Adverse events are an important clinical outcome in cancer treatment. This is to our knowledge the first analysis of RP using EORTC QLQ-PRT20 in a population from Latin America who underwent pelvic radiation therapy. This study provides an analysis of patients’ RP symptoms after pelvic radiotherapy. Overall, no significant differences were found in global QoL of patients when assessed using the EORTC QLQ-C30 questionnaire. This is an important endpoint and may reflect advances in the radiation therapy techniques resulting in more tolerable treatments. IMRT and 3DCRT decrease the rates of gastrointestinal toxicity (11) and IMRT is associated with lower deterioration of health-related QoL (12).
The assessment of QoL related to RP through EORTC QLQ-PRT20 questionnaire identified a statistically significant worsening of pain and bowel control after treatment with radiotherapy. In addition, the average number of daily bowel movements increased from 2.3 to 3.4 after radiotherapy, representing a significant 47% increase in bowel movement. This change was also found in the diarrhea scale of the EORTC QLQ-C30 questionnaire, where there was statistically significant increase in scores.
After treatment with radiotherapy, mean scores of pain had increased in 417.74%. Pain may be related to reduced QoL and difficulty performing daily activities. Dabrowska et al. assessed QoL in 83 patients in treatment for prostate cancer using EORTC QLQ-C30 questionnaire. They have reported that 33.7% of patients had pain that hampered performing daily activities and it was strongly correlated with patients' perception of QoL. Fatigue and the need to have a rest during the day was reported in 61.4% of patients, and that was also associated with poorer QoL (13).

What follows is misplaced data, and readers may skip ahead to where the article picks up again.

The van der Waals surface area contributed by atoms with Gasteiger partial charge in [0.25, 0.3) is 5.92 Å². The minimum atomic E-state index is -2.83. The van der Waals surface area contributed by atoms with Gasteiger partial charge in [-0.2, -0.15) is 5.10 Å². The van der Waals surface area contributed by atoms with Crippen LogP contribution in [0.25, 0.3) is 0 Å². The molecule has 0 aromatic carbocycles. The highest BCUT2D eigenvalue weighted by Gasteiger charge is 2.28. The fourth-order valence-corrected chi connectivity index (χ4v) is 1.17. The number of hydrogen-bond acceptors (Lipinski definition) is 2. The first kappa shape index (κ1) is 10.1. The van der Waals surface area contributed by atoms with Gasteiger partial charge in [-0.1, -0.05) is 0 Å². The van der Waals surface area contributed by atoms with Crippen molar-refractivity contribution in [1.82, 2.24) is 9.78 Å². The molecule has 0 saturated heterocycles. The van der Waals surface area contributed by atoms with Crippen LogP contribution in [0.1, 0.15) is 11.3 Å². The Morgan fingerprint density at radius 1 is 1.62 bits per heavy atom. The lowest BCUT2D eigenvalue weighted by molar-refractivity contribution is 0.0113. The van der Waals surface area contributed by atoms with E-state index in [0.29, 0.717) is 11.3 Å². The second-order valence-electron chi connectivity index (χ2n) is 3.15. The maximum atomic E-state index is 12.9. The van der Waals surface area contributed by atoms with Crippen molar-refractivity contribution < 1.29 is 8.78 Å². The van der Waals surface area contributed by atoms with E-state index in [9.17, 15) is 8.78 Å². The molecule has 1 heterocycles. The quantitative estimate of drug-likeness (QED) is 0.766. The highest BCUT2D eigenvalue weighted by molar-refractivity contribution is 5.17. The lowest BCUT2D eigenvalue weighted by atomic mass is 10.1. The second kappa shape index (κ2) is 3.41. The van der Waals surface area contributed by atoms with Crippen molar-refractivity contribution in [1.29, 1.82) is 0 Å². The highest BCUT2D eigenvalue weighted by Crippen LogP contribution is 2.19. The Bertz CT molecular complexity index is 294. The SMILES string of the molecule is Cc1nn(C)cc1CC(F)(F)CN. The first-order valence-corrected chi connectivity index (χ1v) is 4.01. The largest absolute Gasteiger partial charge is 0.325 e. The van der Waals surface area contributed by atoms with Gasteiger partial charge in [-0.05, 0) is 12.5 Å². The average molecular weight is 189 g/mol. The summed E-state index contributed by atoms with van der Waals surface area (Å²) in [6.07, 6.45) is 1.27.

Symptoms such as diarrhea, increased number of bowel movements, fecal urgency and anal incontinence were evaluated in the present study using the EORTC QLQ-PRT20 questionnaire. These are symptoms related to specific anorectal disorders that can be a result of pelvic radiotherapy. Decreased rest and squeeze pressures of anal sphincters and impaired rectal distensibility are associated with clinical presentation of urgency and anal incontinence. Impaired rectal capacity is also related to the increase in number of daily bowel movements (14).
In our study, patients had worsening of bowel control scores and increased symptoms related to leakage after radiotherapy treatment of the pelvis. Bowel control was addressed with questions that describe fecal urgency and tenesmus. Fecal urgency has an important impact on patients' QoL. It is one of the most evaluated symptoms in late anorectal changes after radiotherapy, but it is usually not accessed through QoL questionnaires, as shown by Bonet et al. in 2018. They assessed the QoL of 75 patients undergoing pelvic radiotherapy for prostate cancer using two questionnaires, EPIC (Expanded Prostate Cancer Index Composite) and LENT / SOMA (Late Effects of Normal Tissue/Subjective, Objective, Management, Analytic), and included two questions about fecal urgency. Symptoms of fecal urgency increased significantly after treatment, but only the additional questions were able to identify this change. (15).